It Starts at Home – Aboriginal Child Sex Trafficking, Part 1

Dedicated to Sally.


This is to be the first in a series of posts dealing with the issue of the sexual trafficking of aboriginal children in Canada.


Sex trafficking in Canada has of late started to gain some important recognition in both the media and the government, and has been rightly receiving international condemnation. It is a positive change, and one sorely needed in such a supposedly healthy and vibrant society. However, most of the attention has focused on international trafficking, the smuggling of women from places like Eastern Europe and Asian into Canada to service the sex trade that operates just under the surface of our culture in places like massage parlors, strip clubs, and on the internet. This is an important topic, but these posts will be focusing on a very under-reported facet of the human sex trade in Canada, the domestic trafficking of Aboriginal girls. This first post will focus on causes, specifically the so-called “push factor” of their home life.


The definition of sex trafficking is still an ongoing subject of debate among academics and lawmakers, struggling to differentiate prostitution and trafficking and sex slavery, deciding whether to include movement as part of the conditions, debating voluntary sex trade, etc. For the purpose of this discussion, because we are focusing on the child sex trade, any form of financial transaction that involves children and sexual abuse will be considered trafficking. Without getting into the debate about prostitution as a willing trade, I believe no minor can be considered as willingly entering the “sex industry”. The domestic aspect comes in because all of these girls, as Aboriginal Canadians, are by definition domestic, they are not brought into Canada from other countries, although many are trafficked down to the United States.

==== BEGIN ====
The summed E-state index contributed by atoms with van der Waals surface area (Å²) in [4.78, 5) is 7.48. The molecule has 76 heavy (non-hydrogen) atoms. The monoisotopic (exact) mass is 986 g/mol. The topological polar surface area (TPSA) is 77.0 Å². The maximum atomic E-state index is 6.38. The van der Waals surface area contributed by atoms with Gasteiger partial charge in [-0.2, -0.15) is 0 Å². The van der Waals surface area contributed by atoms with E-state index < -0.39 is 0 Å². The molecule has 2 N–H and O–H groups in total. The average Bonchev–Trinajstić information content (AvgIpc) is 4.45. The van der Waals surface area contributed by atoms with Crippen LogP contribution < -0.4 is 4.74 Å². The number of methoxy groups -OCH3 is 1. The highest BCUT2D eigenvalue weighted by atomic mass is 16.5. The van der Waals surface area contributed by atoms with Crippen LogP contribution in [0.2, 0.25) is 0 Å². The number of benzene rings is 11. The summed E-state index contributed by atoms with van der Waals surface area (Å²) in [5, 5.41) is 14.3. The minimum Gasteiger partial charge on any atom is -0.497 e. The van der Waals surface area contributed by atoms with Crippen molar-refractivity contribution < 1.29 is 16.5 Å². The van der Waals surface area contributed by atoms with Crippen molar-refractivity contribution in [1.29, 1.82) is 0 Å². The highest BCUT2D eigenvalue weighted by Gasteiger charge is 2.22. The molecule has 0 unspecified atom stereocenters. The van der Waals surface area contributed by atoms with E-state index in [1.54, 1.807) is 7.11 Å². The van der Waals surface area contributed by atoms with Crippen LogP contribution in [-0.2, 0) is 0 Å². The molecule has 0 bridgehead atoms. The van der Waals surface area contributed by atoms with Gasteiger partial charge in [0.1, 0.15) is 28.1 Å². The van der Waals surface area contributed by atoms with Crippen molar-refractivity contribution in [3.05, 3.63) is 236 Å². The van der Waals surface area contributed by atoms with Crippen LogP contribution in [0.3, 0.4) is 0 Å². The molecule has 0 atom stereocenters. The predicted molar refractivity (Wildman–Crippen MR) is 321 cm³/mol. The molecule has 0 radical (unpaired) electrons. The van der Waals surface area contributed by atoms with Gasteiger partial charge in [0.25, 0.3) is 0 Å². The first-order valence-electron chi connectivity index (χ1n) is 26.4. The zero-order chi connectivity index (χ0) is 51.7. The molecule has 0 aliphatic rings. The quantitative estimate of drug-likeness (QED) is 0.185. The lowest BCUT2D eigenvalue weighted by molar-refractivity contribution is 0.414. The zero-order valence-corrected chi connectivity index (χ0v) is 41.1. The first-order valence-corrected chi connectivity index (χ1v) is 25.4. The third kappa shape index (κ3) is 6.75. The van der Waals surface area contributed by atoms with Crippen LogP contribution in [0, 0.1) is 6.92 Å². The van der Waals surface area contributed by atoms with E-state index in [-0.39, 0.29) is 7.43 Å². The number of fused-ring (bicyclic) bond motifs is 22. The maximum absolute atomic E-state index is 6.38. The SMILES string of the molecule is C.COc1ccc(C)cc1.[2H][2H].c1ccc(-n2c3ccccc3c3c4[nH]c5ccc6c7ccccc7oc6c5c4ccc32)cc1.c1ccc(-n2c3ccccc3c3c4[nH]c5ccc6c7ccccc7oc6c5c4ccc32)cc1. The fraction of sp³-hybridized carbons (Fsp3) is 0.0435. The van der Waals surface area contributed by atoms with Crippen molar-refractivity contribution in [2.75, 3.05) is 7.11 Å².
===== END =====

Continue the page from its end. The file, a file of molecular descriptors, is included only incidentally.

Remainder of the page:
To begin with, a general overview of Aboriginal children’s involvement in sex trafficking in Canada. While statistics on any topic that is black market or “underground” are notoriously difficult to accrue and tend to vary, the numbers are sobering, even at the low end of the spectrum. While representing just four percent (4%) of women in Canada, Aboriginal girls make up anywhere from thirty to 80 percent (30-80%) of the girls being trafficked, depending on the study and location. Examples include fifty percent (50%) representation in Vancouver and Ottawa, and eighty percent (80%) in Winnipeg.  This testimony was offered in open court:

Runner, who heads programming at New Directions in Winnipeg, said there are “hundreds” of teen and pre-teen girls working the streets, with an even greater number abused by adults behind closed doors. The youngest she has heard of was eight, and the average age is about 13. She told court that 80 per cent of child prostitution occurs in gang houses and “trick pads.” Runner estimated that 70 per cent of the girls are aboriginal”  (2)

Winnipeg, a provincial capital, boasts a population of around 660 000 people, and while fair sized, is not a large city by any means. For there to be hundred of aboriginal girls being trafficked just on the streets there is horrid, and one only has to imagine how those numbers would extrapolate to the larger cities in Canada, like Vancouver and Montreal, which have very active trafficking activities. Advocacy groups estimate that up to fifteen thousand (15000) women and children are victimized by trafficking every year in Canada (3). When you consider that the average age entry in sex trafficking is 13, that means that thousands of aboriginal girls are being trafficked in Canada every year; even using the most conservative number of around a third, that’s 5000 aboriginal girls every year (I would also like to point out that 13 is the average, that means that a great many are victimized below that age).  And that is conservative. A study in Vancouver estimated 5500 sex trafficking victims in that city alone (5), which would translate into roughly 2750 aboriginal girls, in just one city. These figures are sobering, shocking, dismal, pathetic, and any other adjective you could think to add to the list, especially when you consider that these statistics are almost guaranteed to be low. Needless to say, this is an unacceptable state of affairs.